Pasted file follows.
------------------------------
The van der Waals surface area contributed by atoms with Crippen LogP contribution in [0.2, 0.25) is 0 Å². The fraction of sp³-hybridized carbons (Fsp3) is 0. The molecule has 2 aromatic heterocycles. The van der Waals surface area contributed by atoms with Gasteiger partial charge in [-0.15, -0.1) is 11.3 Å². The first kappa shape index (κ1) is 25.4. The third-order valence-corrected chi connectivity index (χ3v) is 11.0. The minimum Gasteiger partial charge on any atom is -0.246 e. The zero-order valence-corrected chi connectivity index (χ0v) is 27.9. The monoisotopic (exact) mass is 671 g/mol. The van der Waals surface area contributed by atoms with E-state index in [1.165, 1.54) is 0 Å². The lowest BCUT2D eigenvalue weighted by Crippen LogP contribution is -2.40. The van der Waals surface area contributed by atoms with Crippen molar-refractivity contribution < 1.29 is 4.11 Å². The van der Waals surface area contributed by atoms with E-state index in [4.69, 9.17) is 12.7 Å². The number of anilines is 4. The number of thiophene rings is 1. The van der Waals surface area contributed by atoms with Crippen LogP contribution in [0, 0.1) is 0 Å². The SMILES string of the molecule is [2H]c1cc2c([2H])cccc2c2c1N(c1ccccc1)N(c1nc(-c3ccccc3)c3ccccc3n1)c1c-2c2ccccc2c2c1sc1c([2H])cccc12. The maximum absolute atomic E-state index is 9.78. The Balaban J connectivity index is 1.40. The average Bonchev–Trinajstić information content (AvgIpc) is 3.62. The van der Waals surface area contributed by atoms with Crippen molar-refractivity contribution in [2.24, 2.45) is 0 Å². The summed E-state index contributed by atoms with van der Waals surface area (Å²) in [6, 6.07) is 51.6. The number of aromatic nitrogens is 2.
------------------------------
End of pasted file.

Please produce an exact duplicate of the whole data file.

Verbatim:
The van der Waals surface area contributed by atoms with Crippen LogP contribution in [0.2, 0.25) is 0 Å². The fraction of sp³-hybridized carbons (Fsp3) is 0. The molecule has 2 aromatic heterocycles. The van der Waals surface area contributed by atoms with Gasteiger partial charge in [-0.15, -0.1) is 11.3 Å². The first kappa shape index (κ1) is 25.4. The third-order valence-corrected chi connectivity index (χ3v) is 11.0. The minimum Gasteiger partial charge on any atom is -0.246 e. The zero-order valence-corrected chi connectivity index (χ0v) is 27.9. The monoisotopic (exact) mass is 671 g/mol. The van der Waals surface area contributed by atoms with E-state index in [1.165, 1.54) is 0 Å². The lowest BCUT2D eigenvalue weighted by Crippen LogP contribution is -2.40. The van der Waals surface area contributed by atoms with Crippen molar-refractivity contribution < 1.29 is 4.11 Å². The van der Waals surface area contributed by atoms with E-state index in [4.69, 9.17) is 12.7 Å². The number of anilines is 4. The number of thiophene rings is 1. The van der Waals surface area contributed by atoms with Crippen LogP contribution in [0, 0.1) is 0 Å². The SMILES string of the molecule is [2H]c1cc2c([2H])cccc2c2c1N(c1ccccc1)N(c1nc(-c3ccccc3)c3ccccc3n1)c1c-2c2ccccc2c2c1sc1c([2H])cccc12. The maximum absolute atomic E-state index is 9.78. The Balaban J connectivity index is 1.40. The average Bonchev–Trinajstić information content (AvgIpc) is 3.62. The van der Waals surface area contributed by atoms with Crippen molar-refractivity contribution in [2.24, 2.45) is 0 Å². The summed E-state index contributed by atoms with van der Waals surface area (Å²) in [6, 6.07) is 51.6. The number of aromatic nitrogens is 2.